DIGITISING MONOGRAM IDEAS
I decided to bring paper and pen to Sketch to decide which of my monogram ideas look more professional digitally. I felt as though the monogram in the above left image could be the monogram I am aiming to create for my brand. Although I feel like this monogram would be successful, the flicks on the A and L were difficult to get perfectly and might need bit more work.
During our lecture we talked about the KERNING of letters. The first time I heard of Kerning I had no idea what it meant, after kyle introducing it to us I found it more and more interesting and started to notice many business’s that use kerning in the corporate identity.
SO.. what is Kerning?
Have you ever looked at a word or phrase you’re typesetting and something just looked off about it?It might just be a kerning problem. Kerning refers to the amount of space between two letters (or other characters: numbers, punctuation, etc.) and the process of adjusting that space to avoid awkward-looking gaps between your letters and improve legibility.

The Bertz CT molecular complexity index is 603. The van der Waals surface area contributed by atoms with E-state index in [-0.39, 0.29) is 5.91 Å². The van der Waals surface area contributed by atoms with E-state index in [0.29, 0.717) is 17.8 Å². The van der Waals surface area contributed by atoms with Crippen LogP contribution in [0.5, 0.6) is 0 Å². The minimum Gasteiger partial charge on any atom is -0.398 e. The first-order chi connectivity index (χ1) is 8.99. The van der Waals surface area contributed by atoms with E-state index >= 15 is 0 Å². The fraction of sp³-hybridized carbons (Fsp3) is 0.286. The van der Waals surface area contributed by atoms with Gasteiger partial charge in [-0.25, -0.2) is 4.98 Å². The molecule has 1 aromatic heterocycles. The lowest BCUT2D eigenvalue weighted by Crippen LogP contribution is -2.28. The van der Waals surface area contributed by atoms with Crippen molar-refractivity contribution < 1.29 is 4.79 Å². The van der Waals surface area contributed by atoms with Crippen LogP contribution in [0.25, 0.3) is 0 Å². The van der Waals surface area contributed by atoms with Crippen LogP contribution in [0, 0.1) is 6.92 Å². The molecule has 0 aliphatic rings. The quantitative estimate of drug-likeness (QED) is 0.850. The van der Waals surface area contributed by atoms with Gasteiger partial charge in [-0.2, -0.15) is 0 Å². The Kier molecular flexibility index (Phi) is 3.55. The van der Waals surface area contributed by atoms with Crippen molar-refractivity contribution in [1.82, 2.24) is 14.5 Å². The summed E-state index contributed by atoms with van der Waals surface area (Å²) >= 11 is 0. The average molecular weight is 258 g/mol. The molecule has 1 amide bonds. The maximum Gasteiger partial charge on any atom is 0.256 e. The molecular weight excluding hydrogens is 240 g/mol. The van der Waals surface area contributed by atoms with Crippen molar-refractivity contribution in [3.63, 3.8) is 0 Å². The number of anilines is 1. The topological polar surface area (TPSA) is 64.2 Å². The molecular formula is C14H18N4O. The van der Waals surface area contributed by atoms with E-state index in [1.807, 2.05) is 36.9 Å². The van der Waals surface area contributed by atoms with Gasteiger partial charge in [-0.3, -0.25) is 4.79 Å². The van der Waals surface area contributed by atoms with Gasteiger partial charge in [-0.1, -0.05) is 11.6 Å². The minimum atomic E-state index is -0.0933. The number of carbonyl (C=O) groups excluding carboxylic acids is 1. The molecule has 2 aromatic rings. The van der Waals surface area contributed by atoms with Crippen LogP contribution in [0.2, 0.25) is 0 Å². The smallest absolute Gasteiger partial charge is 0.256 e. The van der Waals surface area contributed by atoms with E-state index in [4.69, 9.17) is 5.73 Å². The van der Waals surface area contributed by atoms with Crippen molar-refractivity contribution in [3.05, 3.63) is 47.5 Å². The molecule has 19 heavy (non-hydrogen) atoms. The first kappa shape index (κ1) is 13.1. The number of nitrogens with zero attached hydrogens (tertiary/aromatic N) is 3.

Sometimes a font’s default kerning isn’t ideal for certain letter combinations, so you’ll want to manually adjust it so the spacing between all the letters looks consistent. It’s important to note here that kerning is a visual exercise; it’s about the perceived amount of space between letters rather than the actual distance between them. Kerning involves adjusting your typography to look right rather than creating mathematically equal spacing.
Type is a funny thing in that it can be a sort of optical illusion. If you were to typeset a word with exactly equal spacing between each letter, it wouldn’t actually look evenly spaced. That’s because letters have unique shapes, like puzzle pieces, and need to be fit together in the way that works best for each pair.
TEN TOP TIPS TO REMEMBER!!!!!!!!!